This happened following military operations against a group of Moro National
Liberation Front (MNLF) members that attacked soldiers after the latter
massacred Almujayal’s family on Feb. 1.
“The military men swore to
kill me next if I don’t keep my mouth shut,” seven-year old Almujayal Padiwan
told human rights members in the local Tausug dialect. He demonstrated how the
military men motioned with their point finger running across the neck, a gesture
warning that he would be killed. Fearing for his life, he escaped from the
hospital where he was being treated.
Surviving the massacre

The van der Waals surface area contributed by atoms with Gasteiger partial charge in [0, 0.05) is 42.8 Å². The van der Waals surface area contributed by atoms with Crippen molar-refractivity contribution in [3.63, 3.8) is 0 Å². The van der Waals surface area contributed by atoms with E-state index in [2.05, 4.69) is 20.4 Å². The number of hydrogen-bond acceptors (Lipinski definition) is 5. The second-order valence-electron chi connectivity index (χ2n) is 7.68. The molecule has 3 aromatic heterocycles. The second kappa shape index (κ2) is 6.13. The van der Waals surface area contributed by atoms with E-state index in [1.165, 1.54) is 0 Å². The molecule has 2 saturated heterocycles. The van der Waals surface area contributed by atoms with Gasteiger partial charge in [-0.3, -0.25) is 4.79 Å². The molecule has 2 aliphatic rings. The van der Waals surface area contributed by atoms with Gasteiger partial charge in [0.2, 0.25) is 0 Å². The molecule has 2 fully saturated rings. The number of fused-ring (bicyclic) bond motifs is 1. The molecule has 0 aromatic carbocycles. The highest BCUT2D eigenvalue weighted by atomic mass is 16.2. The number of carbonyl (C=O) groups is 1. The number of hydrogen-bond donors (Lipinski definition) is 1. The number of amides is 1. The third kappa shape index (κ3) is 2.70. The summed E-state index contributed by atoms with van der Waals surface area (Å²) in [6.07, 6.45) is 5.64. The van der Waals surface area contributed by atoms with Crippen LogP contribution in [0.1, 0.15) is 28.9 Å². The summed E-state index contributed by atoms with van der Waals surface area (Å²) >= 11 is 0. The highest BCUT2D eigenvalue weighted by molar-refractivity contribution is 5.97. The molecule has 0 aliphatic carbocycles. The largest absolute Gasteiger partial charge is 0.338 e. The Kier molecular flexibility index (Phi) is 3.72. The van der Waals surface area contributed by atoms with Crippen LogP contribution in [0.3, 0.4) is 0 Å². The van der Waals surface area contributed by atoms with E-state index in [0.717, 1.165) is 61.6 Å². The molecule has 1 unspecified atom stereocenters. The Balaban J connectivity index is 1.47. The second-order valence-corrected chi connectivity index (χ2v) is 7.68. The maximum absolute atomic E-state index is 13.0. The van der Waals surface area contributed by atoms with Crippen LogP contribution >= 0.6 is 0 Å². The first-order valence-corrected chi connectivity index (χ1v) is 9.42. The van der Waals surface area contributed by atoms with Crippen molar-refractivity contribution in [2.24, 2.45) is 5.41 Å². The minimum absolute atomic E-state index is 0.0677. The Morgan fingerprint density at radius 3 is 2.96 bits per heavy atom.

along with his sister Madzrana, 10, and baby brother Aljeezmer, 3, Almujayal
recounted how his parents Tal and Nurshida “Sidang” Padiwan, Uncle Salip Faisal,
and 14-year old brother Aldasir were killed by the military.
At around 6 a.m. of Feb. 1,
soldiers of the 53rd Infantry Battalion reportedly under Col. Dennis Villanueva
surrounded the Padiwan house in Sitio Baunuh Ice, Brgy. (village) Kapuk Punggol
in Maimbung, Sulu and fired at the house. Faisal, Aldasir and Almujayal were
sleeping while Tal and Sidang, Madzrana recalled, were felled by the bullets.
Kalinaw Mindanao, a network
of non-government organizations and people’s organizations, conducted the
fact-finding mission on March 17-21 in Sulu.
Visiting Almujayal’s home,
the mission members saw how all corners of the house – from kitchen to terrace,
the floor up to the roof, even the surrounding coconut trees outside – were full
of bullet holes, leading the team to believe that indiscriminate firing took
When asked why their house
was attacked, Madzrana innocently replied, “Inday ko sah byudburan na hadja